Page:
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Celebrate a very merry un-anniversary in the whimsical, fun-filled world of Walt Disney’s masterwork of animation, music and fantasy — ALICE IN WONDERLAND SPECIAL UN-ANNIVERSARY EDITION, a 2-disc set complete with never-before-seen bonus features. Follow Alice as she chases the White Rabbit on a magical journey into the fantastical world of Wonderland. It’s a topsy-turvy place that gets “curiouser and curiouser” as Alice’s madcap adventures introduce her to a few in point of fact unforgettable characters — the Mad Hatter, March Hare, Tweedledee and Tweedledum, Cheshire Cat, the Queen of Hearts and more. Filled with spectacular songs and dazzling animation, ALICE IN WONDERLAND SPECIAL UN-ANNIVERSARY EDITION is a timeless classic all your family will love.|At one point Walt Disney regarded as the usage of a combination of live action and animation to tell the story. His plan used to be to have real actors play Alice and her sister at the introduction and conclusion of the film, with the remainder of the film being an animated dream.|The movie took five years to complete and cost $3 million.|At one point, “Brave New World” creator Aldous Huxley worked on the script for the movie.|Disney had been thinking about making this movie since 1933, when he regarded as making a live-action version starring Mary Pickford, then later, Ginger Rogers. He shelved the project after Paramount filmed a version of the story.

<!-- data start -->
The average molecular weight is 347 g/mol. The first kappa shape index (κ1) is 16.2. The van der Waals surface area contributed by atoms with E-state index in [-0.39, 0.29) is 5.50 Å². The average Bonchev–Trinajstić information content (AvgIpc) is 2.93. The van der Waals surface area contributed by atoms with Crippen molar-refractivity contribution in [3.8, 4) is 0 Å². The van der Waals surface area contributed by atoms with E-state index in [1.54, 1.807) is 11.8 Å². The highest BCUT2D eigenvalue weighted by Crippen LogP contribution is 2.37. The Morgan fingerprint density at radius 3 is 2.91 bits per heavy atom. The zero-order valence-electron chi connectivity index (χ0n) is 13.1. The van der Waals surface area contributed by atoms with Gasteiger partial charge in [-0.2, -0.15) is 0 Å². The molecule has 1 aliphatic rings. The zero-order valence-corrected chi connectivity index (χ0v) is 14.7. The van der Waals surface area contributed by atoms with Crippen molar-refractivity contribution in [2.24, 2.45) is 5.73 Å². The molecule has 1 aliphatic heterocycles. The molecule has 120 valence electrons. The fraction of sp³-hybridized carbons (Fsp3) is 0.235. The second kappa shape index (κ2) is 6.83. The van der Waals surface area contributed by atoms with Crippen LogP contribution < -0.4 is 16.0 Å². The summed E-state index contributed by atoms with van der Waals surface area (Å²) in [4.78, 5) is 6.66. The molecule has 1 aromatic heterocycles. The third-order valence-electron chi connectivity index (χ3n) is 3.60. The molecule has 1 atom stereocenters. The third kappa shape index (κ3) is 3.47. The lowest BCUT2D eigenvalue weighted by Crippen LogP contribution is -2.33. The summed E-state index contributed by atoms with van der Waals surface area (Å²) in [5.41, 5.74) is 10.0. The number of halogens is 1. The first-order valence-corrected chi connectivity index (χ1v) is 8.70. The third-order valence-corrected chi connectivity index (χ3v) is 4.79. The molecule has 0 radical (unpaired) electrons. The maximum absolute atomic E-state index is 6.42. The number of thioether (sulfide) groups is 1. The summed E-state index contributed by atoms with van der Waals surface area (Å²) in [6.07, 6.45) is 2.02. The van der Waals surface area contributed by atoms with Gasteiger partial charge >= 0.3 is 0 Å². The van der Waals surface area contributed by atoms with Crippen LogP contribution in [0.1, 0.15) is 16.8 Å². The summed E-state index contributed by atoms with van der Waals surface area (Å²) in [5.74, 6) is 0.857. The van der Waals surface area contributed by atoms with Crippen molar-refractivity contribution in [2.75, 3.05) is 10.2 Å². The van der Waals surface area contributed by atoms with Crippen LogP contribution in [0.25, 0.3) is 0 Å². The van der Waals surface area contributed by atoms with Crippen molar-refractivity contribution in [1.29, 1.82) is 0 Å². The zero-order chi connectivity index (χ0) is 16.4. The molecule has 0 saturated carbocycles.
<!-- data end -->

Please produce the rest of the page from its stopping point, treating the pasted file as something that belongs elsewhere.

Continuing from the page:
Walt Disney seems to have had a special affection for Lewis Carroll’s “Alice” stories. “Alice’s Wonderland” (1923), a short about a live-action little girl in a cartoon world, led to his first successful series, the “Alice” comedies (collected on Walt Disney Treasures: Disney Rarities–Celebrated Shorts, 1920s -1960s). All the way through the early ’30s, he talked about making an animation/live-action feature of “Alice in Wonderland” with Mary Pickford in the title role. But almost two decades would elapse before Disney released his Alice. It is the most uneven of the classic Disney features, juxtaposing brilliant and dull sequences. The Mad Tea Party, the Queen of Hearts’ Croquet Game, and Alice’s encounters with the Caterpillar and Cheshire Cat fuse the spirit of Carroll’s words, the vitality of the polished animation, and the stylized look and brilliant palette of designer Mary Blair. But the song “I Give Myself Very Good Advice” and the unsatisfying adaptation of “The Walrus and Carpenter” bring the story to a halt. Disney’s Alice in Wonderland remains a beloved film, and its better moments are in point of fact magical. (Rated G: cartoon violence, some scary moments, tobacco use) –Charles Solomon